Entrepreneurs should yield to their inquisitiveness if they want to succeed, says bestselling author Seth Godin.
Godin discussed marketing with correspondent Lotta Backlund on the MTV Live Stage this morning. During the conversation Backlund remarked on the reticence of some attendees to ask what they might see as stupid questions.
“Most people have no idea what a stupid question is,” Godin responded. “They just throw out all the good questions thinking they are stupid,” he said. “We need more stupid questions.”
Godin is the author of 17 books, including Purple Cow and Tribes. He has also authored over 5,500 blog posts. For Godin, it is this pursuit of identifying market needs through questioning, rather than fashioning the perfect product, that underpins success.
“Making socks isn’t hard, putting together a TV network isn’t hard, writing software isn’t hard,” said Godin. “What’s hard is having enough culturally sensitivity to guess, and what is hard is having the guts to put something in the world we can care about.”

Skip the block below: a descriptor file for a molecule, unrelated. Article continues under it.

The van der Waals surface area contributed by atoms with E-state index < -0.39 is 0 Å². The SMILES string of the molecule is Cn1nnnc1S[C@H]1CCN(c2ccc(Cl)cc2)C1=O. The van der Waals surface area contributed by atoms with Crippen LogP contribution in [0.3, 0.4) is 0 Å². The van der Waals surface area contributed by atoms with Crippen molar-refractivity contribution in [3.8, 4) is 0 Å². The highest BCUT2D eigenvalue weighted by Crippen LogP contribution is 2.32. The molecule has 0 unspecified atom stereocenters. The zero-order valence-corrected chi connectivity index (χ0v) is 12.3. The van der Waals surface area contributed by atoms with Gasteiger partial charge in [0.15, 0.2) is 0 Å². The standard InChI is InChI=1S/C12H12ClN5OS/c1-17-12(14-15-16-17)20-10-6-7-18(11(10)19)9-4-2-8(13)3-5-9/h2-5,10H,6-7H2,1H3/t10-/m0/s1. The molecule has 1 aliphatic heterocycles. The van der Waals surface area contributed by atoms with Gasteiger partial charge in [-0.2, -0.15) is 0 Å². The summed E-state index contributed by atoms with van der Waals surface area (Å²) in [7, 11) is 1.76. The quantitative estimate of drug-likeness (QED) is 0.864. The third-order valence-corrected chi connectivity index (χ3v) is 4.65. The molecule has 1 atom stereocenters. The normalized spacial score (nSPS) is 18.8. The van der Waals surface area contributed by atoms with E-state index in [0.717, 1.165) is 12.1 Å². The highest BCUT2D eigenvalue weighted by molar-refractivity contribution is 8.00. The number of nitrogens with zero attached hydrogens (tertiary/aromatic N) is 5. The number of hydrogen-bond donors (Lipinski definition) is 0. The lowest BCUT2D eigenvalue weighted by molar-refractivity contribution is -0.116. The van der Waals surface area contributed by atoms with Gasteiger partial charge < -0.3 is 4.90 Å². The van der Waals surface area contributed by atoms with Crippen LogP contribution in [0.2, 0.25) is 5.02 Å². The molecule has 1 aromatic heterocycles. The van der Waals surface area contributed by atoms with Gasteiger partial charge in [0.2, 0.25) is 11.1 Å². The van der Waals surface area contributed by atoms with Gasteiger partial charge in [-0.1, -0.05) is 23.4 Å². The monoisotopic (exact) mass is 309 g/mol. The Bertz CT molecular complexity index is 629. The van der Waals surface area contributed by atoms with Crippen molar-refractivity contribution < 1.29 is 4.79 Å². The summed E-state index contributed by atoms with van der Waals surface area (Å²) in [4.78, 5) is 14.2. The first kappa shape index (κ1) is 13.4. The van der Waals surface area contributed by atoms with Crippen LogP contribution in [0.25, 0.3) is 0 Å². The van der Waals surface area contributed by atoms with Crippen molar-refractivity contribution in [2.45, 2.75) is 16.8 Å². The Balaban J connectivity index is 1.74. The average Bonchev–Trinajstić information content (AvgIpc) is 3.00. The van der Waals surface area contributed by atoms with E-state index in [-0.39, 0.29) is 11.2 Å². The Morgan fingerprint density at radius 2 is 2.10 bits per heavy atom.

This is precisely why “asking stupid questions” is important, Godin said. “The only chance going forward is to figure out what people will talk about.”
Godin said that it was this inability to ask the right questions that ultimately cost Nokia in the mobile device market. Nokia, in Godin’s words, “knew how to make a smartphone, they had already made a smartphone. They just didn’t get the joke.” He said that Nokia “didn’t understand that the purpose of the phone was to connect, not that the purpose of the phone was to make a phone call.”
For Godin, businesses can therefore only benefit from indulging their curiosity. “Do you know what’s risky?” he said. “Not asking a stupid question is risky.”